Convincing an aging parent that it is time for them to stop driving is never an easy thing for an adult child to do. Unfortunately, it’s a conversation that most people will have to have at one time or another.
So why is it so difficult? The truth is, giving up the keys to the car is less about transportation issues for an aging parent and more about coming to grips with the loss of independence. Trips to the doctor’s office, grocery store, church or a friend’s house will now require assistance. And even if you are more than willing to drive your parent everywhere they need to go, the realization that they are now dependent on someone else to get around can be devastating.
Of course, no one wants to take the car away from a parent if that parent is still capable of driving. After all, the more independent an elderly person is, the more likely they are to be happy and thrive.
Many people believe that once a person reaches a certain age, they need to stop driving. This is patently false. There are 60 year olds that have no business behind the wheel just as there are 80 year olds who are far better drivers than people half their age.
So how do you know when a parent should stop driving? The following risk factors indicate it’s probably time:
- Decreased range of motion. A full range of motion is essential when driving. If a person is particularly inflexible, this can decrease reaction times.
- Dementia or other types of brain impairment. These conditions can lead to slower reaction times and confusion behind the wheel.
- If a person is experiencing sleeping issues at night, this can lead to dangerous situations on the road because an individual is likely to doze off while driving. Further, certain medications can lead to drowsiness.
- Hearing loss. If hearing has deteriorated to the point where a loved one cannot hear things like emergency sirens, car horns or children playing, it is unsafe for that person to be behind the wheel.
- Vision issues. Vision declines with age. If a person is having problems with depth perception and judging the speed of oncoming traffic, these issues cannot be ignored.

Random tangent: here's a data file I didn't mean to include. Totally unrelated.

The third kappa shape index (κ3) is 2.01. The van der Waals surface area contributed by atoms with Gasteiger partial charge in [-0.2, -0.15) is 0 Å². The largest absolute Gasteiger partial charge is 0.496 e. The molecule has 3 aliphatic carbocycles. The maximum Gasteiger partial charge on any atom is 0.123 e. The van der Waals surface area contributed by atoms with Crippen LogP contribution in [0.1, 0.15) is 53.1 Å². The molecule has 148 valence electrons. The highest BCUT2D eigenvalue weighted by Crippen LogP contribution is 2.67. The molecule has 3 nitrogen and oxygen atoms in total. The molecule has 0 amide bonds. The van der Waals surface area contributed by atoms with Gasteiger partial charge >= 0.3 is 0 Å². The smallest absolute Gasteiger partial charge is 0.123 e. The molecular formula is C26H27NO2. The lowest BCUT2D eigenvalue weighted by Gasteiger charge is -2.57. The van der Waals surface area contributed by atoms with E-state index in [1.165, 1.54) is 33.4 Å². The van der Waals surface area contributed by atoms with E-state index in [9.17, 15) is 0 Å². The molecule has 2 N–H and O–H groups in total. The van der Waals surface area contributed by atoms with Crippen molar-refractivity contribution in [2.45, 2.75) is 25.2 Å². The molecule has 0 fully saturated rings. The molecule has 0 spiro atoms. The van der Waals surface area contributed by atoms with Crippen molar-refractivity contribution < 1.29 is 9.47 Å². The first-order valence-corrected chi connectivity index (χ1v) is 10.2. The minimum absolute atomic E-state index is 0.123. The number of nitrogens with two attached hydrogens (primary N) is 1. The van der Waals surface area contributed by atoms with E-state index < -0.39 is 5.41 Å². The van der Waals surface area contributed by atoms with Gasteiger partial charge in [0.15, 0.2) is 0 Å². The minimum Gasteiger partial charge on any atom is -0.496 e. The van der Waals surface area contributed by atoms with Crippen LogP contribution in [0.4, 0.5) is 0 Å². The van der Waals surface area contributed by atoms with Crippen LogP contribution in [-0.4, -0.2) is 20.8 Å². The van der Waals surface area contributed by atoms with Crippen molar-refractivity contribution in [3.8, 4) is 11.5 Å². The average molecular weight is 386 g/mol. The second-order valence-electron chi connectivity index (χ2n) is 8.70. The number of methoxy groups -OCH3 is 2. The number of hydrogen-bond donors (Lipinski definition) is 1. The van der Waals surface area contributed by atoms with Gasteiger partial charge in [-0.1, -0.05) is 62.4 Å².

There are other physical and mental issues that need to be taken into consideration when gaging a driver’s ability to navigate the road. While it can be difficult to know for sure that a person is having vision issues, for example, it is relatively easy to spot signs of unsafe driving. Look out for the following warning signs when making a decision whether or not it is time for an individual to forfeit the car keys:
- Abrupt lane changes or drifting into other lanes or onto the shoulder of the road.
- An increased number of near misses or close calls with other cars or things like mailboxes and curbs.
- Becoming increasingly anxious while driving.
- Getting irritated with other drivers.
- Difficulty moving the foot between the brake and gas pedals.
- Failure to adhere to road signs.
- Failure to signal lane changes or driving with a blinker on when not signaling a turn.
- Frequent and unwarranted braking or acceleration.
- Missing exits or getting lost.
Once you have decided it is time to ask your loved one to forfeit the car keys, it is important to approach the subject respectfully. While you may have no intention of backing down, it is always best when you talk with your parent in a way that lets them know that you respect their opinion. You also should let your parent know that taking the car keys is not something you are doing to them but rather for them. In other words, always start the conversation from a place of love.
It is important to be firm with your parent, especially if they are resistant to the idea of no longer driving, but that doesn’t mean you have to be combative or argumentative. When possible, you should try to make your parent feel as if they have a real voice in the conversation. You can do this by asking questions such as “Do you find yourself a little more anxious when driving lately?” This will help them from becoming angry or defensive.
In light of the seriousness of this conversation, it is not something you want to rush. Make sure you have plenty of time to spend with your parent when you bring this issue up. Often a parent will want to talk about their first car or their first road trip. By listening to such stories you make it clear that you care about them and understand that this is a difficult time for them.
Even if you do everything right, the conversation will likely be difficult. If, no matter how hard you try to gently take the car keys from a parent, they refuse to stop driving, you may have to take more drastic measures such as asking their physician to submit a medical status report to the Department of Motor Vehicles to revoke your parent’s license. Thankfully, in most cases such extremes measures are not necessary.
Finally, once you get a parent to relinquish the car keys your job is not finished. Instead, you should work on making sure your parent realizes that the end of their driving career doesn’t mean a life of isolation. You can do this by visiting or calling them as often as possible; driving them to some of their favorite places on a regular basis; including them in family gatherings such as dance recitals and school plays; and encouraging them to develop new hobbies that they can do from home, such as gardening.